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in this issue ASA BUTTERFIELD BY MITCHELL NGUYEN MCCORMACK

5 Things to Know Before Getting Your Made-to-Measure Suit

SUIT YOURSELF. Lessons we learned from Lanvin’s made-to-measure manager Frédéric Gelberg

 

Master Tailor Frederic Gelberg
Frédéric Gelberg

 

There are times in a man’s life when he simply has to put on a suit. There may be a wedding to attend, an important job interview to nail, a woman to impress. The point is, it doesn’t hurt to have at least one smart suit in your wardrobe for when the occasion demands it.

The thing with suits is that you don’t buy it; you invest in it. A well-tailored, well-fitted suit can last a lifetime. So, when you see the bigger picture, it’s actually more rewarding to splurge on a made-to-measure suit.

We know that getting a made-to-measure suit can be a bit overwhelming, especially for casual dressers. So, when Frédéric Gelberg, tailor extraordinaire and Lanvin’s made-to-measure manager, visited Jakarta last October, we took the opportunity to talk about made-to-measure service.

 

Here are 5 things we learned from our conversation:

 

1. Made-to-measure 101
Put simply, when you order a made-to-measure suit, you get a chance to make it more “you.” Compared to bespoke suits, the made-to-measure option has been gaining popularity recently, and Gelberg notices it too. “We saw that a lot of people want something more personalized; they want to pick the model, the fabric, the color and perhaps the initial,” he says. “With made-to-measure we can do a suit with the style that is more up-to-date. More fitted but comfortably, too.”

 

2. Know Your Tailor
Before you pick up the phone to make an appointment with a tailor, get to know them first. Utilize your googling skills to research about them or the label they’re representing. “One guy called me once, ‘Can you do a suit for me, with this fabric for the body, and this fabric for [other parts of the suit]?’” Gelberg starts off. “I said, ‘Yes, we are able to do that, but we won’t do it because it’s not Lanvin.’”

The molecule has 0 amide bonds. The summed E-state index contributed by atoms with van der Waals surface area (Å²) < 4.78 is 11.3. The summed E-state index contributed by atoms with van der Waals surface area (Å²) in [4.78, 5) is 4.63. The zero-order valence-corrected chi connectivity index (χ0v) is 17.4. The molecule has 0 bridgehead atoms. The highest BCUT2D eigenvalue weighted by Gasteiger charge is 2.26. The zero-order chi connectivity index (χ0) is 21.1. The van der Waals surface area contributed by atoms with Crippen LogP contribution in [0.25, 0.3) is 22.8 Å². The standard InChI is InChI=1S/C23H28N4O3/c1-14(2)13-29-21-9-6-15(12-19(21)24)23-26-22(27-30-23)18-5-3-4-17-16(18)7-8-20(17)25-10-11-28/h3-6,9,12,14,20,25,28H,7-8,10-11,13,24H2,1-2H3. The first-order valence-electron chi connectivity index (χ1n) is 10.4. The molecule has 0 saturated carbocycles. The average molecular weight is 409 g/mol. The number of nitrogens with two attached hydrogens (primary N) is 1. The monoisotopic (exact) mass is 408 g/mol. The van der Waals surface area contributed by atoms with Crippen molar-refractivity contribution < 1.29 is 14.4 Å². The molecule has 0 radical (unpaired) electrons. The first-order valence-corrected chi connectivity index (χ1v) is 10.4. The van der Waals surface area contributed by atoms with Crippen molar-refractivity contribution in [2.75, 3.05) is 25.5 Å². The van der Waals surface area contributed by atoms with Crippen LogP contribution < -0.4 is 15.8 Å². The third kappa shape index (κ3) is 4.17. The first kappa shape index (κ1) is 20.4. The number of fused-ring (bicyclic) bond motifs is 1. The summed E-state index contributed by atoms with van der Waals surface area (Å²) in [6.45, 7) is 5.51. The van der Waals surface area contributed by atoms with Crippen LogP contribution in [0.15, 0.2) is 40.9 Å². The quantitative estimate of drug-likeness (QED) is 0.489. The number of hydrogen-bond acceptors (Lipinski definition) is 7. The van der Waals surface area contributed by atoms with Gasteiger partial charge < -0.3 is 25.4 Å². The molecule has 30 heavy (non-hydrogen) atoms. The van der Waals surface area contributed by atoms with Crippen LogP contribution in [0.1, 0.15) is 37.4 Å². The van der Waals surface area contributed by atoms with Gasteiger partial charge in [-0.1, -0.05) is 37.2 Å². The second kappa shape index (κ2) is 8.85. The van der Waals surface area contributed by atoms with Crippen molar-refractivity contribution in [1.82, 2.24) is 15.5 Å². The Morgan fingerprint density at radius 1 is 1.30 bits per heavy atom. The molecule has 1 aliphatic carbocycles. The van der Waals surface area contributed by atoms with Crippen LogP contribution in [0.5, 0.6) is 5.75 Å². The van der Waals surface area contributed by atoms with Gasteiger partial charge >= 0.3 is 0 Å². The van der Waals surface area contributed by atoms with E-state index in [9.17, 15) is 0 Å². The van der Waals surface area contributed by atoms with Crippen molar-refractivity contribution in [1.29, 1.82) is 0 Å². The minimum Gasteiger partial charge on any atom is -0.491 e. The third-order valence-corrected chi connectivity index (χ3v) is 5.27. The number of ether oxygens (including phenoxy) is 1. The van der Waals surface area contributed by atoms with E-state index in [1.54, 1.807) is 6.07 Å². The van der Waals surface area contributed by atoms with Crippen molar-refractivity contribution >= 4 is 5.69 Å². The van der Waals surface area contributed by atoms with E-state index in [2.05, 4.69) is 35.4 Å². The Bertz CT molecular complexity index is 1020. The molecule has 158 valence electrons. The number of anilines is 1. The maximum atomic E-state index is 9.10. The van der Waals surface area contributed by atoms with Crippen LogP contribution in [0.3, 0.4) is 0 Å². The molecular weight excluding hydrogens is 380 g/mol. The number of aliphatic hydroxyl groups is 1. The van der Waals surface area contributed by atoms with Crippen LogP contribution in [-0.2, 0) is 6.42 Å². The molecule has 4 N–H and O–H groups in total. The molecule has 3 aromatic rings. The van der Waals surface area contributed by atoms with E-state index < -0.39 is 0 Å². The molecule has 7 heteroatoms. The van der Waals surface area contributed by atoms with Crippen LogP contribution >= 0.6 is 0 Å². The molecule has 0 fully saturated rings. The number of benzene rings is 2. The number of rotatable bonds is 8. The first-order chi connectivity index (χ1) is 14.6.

If discreet yet rich detailing is your style, then a label like Lanvin would be right up your alley. The French label has what is simply called the French style. “Generally, you have some details in the suit, but not too aggressive. The French touch is more delicate and elegant.”

 

 

Harry Styles in Lanvin Suit
Harry Styles in Lanvin

 

3. Discussion is Vital
Let us put it this way: Your tailor is your new best friend. Or new psychiatrist, if you prefer. A dialogue with your tailor prior to being measured is mandatory. Like Gelberg explains, “It’s important to understand the client before we start to take the measurement. To discuss with him what type of client he is, if he’s into a classic or fashion suits, if he’s looking for something to travel or for an event or for work.” He adds then, “After [the discussion], I will take the measurement. This way, he will have more confidence in me because he can see exactly what I do.”

 

4. Personality Matters
For obvious reasons, your body type will determine your suit’s entire look. According to Gelberg, though, your personality matters just as much. “I am here to find exactly what the client needs and what is the best for him,” he emphasizes. “I respect the body of the client, and I respect his personality because I don’t want to change him.” Again, this is why a serious conversation with your tailor is essential.

 

Kit Harrington in Lanvin
Kit Harrington in Lanvin

 

5. Mohair, don’t care.
Choosing the materials for your suit is part of any made-to-measure service. But what if you know nothing about fabrics? Here’s a tip from Gelberg for tropical-country dwellers: You can’t go wrong with mohair, or at least a mix of wool and mohair. Made out of the hair of Angora goats, mohair is light, soft, moisture-absorbing and crease-resistant. “You generally need this kind of fabric,” Gelberg reassures. And we’d be a fool not to trust the man who lives and breathes fine suit tailoring.

 

Text: M. Berlian
Photography: Haruns Maharbina

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